After overhearing random snippets of a deal, Jeffrey Martinez noticed something that stopped him cold: It was too easy.
A quick Google search of the name given by the customer revealed that his instincts were correct, he said — someone else was sitting in his dealership using that person's identity and Connecticut driver's license to buy a Lexus.
"He wants to finance 100 percent of it, and his credit is in the 800s, which is fabulous," Martinez, general sales manager at Lexus of Mount Kisco, in southern New York, told Automotive News. "The guys quoted him a rate of 4.9, and he didn't flinch — and that was when the rates were like at 2.9."
Martinez's skepticism may have helped prevent the store from being victimized that day by what prosecutors say was an identity-theft and car-trafficking ring with expensive taste that managed to fool at least five other dealerships in the outskirts of metropolitan New York City. Fraud is a long-running sore point among dealers nationwide, and a look at an ongoing federal case reveals some subtle clues that could help dealers ascertain what's real and which would-be customers might be too good to be true.
On Jan. 18, Jankely Hidalgo, 29, dropped off Jonathan Sevilla, 34, at Lexus of Mount Kisco, about an hour's drive from the Bronx, where both men lived.
Authorities say Sevilla attempted to finance a 2018 Lexus LX 570 using the identity of an individual who Martinez said held a "big position" at a local hospital.
When Martinez began asking Sevilla specific questions about the hospital, he was met with generic one- and two-word answers.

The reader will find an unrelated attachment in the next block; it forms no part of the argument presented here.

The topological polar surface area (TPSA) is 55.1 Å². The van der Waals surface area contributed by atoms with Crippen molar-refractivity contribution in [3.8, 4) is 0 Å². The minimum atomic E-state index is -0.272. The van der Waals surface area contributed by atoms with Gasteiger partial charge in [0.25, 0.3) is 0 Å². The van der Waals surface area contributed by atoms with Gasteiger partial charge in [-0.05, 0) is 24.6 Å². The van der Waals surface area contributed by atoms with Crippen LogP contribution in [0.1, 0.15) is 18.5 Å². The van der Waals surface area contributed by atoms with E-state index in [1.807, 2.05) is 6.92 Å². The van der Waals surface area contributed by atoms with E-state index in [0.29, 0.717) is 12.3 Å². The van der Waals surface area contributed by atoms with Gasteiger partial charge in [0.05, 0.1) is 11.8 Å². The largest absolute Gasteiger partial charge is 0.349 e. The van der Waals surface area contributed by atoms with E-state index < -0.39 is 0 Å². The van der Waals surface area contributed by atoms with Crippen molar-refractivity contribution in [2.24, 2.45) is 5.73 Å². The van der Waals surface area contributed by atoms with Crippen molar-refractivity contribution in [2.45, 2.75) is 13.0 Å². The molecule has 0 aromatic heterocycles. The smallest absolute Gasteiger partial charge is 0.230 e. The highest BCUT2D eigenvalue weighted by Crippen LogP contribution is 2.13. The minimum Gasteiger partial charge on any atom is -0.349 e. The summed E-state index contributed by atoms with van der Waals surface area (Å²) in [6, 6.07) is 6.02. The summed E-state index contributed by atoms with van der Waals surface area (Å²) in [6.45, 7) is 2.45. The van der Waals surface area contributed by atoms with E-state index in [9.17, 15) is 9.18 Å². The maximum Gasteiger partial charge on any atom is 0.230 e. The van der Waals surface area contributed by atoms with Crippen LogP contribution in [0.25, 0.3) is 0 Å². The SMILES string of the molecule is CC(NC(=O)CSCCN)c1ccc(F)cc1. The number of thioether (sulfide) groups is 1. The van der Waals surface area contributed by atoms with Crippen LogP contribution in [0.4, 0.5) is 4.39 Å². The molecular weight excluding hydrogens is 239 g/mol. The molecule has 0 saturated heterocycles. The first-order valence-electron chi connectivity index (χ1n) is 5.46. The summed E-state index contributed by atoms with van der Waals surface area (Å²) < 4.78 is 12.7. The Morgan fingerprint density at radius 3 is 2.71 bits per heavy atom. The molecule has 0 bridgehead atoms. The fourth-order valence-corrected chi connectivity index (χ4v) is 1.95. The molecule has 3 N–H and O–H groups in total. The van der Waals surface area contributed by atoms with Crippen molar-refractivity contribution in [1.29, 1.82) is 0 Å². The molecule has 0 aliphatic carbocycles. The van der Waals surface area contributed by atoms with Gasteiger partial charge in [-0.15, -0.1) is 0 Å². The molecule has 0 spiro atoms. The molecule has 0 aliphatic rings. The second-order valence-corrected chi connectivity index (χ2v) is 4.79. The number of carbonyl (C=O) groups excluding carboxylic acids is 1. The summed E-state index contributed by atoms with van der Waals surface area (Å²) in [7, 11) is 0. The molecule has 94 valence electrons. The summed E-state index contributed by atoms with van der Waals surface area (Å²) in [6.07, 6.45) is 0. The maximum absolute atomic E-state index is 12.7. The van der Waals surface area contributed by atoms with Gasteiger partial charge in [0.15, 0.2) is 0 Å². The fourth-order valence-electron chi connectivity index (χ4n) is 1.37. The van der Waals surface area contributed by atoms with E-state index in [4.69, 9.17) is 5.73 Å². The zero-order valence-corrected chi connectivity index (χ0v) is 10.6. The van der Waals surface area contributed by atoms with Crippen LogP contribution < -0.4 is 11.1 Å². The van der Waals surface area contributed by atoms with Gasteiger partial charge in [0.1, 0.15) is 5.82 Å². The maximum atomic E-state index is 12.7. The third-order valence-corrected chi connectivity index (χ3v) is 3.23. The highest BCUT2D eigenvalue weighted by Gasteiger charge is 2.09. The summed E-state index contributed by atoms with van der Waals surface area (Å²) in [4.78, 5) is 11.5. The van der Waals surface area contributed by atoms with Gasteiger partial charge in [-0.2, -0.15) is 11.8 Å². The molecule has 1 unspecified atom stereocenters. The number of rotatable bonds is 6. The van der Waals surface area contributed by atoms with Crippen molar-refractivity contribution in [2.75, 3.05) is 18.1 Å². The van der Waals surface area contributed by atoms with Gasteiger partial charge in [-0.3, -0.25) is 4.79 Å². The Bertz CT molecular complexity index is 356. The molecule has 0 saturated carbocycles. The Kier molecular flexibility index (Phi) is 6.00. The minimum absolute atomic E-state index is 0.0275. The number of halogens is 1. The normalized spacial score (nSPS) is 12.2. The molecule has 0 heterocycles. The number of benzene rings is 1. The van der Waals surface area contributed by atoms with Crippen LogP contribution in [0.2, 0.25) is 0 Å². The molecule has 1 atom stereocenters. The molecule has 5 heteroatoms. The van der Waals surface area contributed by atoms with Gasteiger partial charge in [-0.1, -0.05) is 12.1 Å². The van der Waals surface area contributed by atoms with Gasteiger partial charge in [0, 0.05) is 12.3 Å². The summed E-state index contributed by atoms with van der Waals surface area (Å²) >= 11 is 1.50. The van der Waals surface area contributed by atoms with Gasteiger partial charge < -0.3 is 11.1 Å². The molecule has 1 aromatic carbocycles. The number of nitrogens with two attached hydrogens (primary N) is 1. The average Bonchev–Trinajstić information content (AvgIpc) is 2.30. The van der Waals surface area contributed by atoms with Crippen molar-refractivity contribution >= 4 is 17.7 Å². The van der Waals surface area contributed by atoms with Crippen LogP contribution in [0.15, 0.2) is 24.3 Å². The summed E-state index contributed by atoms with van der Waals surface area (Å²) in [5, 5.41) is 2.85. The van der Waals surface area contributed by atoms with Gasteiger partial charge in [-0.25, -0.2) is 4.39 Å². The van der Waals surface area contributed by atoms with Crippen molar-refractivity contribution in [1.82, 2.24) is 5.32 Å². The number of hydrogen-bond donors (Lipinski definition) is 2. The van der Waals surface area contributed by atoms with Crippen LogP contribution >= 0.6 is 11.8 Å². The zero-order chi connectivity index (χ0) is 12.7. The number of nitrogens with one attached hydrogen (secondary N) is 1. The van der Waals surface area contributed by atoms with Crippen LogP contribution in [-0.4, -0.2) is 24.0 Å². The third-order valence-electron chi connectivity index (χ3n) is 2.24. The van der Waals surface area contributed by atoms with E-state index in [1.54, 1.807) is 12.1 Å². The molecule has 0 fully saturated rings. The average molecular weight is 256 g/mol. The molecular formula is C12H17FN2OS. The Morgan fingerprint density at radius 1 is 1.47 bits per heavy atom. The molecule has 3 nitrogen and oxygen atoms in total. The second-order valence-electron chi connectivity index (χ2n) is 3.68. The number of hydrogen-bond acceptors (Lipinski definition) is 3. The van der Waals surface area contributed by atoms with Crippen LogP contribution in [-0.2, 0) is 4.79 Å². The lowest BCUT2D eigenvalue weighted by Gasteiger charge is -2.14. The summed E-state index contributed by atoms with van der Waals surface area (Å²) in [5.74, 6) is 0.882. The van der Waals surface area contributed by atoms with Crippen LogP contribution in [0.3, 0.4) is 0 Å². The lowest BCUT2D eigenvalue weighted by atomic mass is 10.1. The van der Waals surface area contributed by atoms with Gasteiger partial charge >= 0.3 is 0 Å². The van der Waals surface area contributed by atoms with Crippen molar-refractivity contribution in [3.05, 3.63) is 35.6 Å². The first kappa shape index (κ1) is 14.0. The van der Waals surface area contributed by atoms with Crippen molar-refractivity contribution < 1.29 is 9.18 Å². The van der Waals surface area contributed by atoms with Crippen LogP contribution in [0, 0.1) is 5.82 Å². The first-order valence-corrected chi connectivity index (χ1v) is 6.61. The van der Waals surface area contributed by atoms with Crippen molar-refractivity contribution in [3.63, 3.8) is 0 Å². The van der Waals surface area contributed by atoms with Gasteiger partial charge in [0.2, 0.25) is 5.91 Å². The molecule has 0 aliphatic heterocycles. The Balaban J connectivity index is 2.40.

"There's something not right there because you should be able to qualify for a lower rate, and if you work that hard and you are who you say you are ... you would know better," Martinez said.
Sevilla's demeanor was eerily calm, Martinez said, and he sat in the service lobby for hours waiting for the SUV, despite being told that he could return later.
"He was so calm, so cool, so collected," he said, "and that's what drove me home."
Martinez reported his suspicions to the store's owners and then did what he thought was in the dealership's best interest.
"I've been doing this for a long time," Martinez said. "I didn't want to make it a scene because how do I know that he doesn't have a gun or a knife?"
As the process dragged on and the printer mysteriously stopped working, Sevilla grew antsy and started pacing.
Martinez wasn't sure whether calling the police at that moment was the best course of action.
"Was I going to get John Cena, or was I going to get the guy from the movie Police Academy?" he said. "I was afraid that I would be putting the dealership at risk."
After Sevilla eventually left on his own, Martinez called the police immediately.
"He walked outside, picked up his phone, and the next thing you know, he started walking across the street," Martinez said, "then he walked toward the grass and over the fence."